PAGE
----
Over the last few weeks, a pair of nuthatches has taken ownership of the nestbox outside my office window. They must have found the box, situated high on the trunk of a beech tree, to their liking because this is the third year in succession that they have used it. Over recent days the male has been vocal in his proclamation of ownership. His song, made up of a series of piping notes, has been delivered from a high perch and periodically answered by another pair nesting nearby. The ringing call is a feature of early spring across much of southern Britain, where deciduous trees provide nesting and foraging opportunities. Later into the season the birds fall silent and attract less attention.
This particular nestbox is of a modern design, made from a mixture of concrete and sawdust (known as ‘woodcrete’), a combination that not only provides superb insulation but also offers protection from the unwelcome attentions of nest predators like grey squirrel and great spotted woodpecker. Seemingly not content with the nestbox as provided, the nuthatches have been busy gathering mud to cement the removable front panel to the rest of the box. This is common practice amongst box-nesting nuthatches, which will sometimes cement the box to the tree. Famously, one nest was found to have had nearly 4kg of mud added to it! Nuthatches often use mud on natural cavity sites, primarily to reduce the size of the entrance hole down to about 30mm, thus preventing access by larger species that might evict the occupants. The nest itself is a simple affair, the cavity lined by flakes of bark and dead leaves, within which the eggs can be hidden when no bird is on the nest.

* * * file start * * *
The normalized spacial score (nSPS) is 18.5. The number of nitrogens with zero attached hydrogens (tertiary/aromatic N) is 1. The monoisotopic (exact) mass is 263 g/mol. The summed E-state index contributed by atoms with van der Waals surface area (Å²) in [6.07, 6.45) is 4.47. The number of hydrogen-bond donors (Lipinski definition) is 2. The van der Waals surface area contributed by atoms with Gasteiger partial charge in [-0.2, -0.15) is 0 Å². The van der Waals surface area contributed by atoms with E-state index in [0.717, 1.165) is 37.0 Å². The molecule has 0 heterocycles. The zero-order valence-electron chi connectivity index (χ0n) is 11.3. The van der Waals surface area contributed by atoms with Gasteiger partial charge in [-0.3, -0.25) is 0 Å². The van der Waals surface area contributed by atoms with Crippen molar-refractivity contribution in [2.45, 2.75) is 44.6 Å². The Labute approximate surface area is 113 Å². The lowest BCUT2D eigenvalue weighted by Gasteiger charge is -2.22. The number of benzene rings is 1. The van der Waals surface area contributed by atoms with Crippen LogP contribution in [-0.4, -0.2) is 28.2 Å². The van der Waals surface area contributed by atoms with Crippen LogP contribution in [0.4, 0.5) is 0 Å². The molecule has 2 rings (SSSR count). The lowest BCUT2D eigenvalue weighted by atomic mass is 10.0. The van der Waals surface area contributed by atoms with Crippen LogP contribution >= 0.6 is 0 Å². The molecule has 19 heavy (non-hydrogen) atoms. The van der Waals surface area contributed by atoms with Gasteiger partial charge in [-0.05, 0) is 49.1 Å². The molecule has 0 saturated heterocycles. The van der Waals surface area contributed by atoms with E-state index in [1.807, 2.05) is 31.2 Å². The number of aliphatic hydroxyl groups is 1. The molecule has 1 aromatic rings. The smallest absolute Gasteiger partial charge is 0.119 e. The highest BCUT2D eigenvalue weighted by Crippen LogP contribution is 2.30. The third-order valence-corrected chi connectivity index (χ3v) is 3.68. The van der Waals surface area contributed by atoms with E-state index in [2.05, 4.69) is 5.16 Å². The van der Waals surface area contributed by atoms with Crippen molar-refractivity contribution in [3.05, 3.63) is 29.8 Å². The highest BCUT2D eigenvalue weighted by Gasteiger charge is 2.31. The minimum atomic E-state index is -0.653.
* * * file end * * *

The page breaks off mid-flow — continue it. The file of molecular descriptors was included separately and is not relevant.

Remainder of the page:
Many readers will be familiar with this striking bird, with its seemingly overlarge head and long chisel-like bill. Blue-grey above, with a dark eye stripe, the underside is a mixture of buff and rusty brown. Perhaps the most obvious characteristic is the way that the nuthatch forages “head-down” on a tree trunk. Other tree-climbing birds work their way up the trunk, their bodies supported by strong feet and stiff tail feathers. While the nuthatch retains the strong feet, it has a soft tail, not used for support. Insects taken from cracks and crevices form the bulk of the summer diet, but during autumn and winter seeds are also taken. These may be inserted into a crevice and hammered open with the bill, to be eaten straight away or stored for another time. Judging by the continued use of the nestbox by my office, this particular pair has a territory with a good supply of both seeds and insects.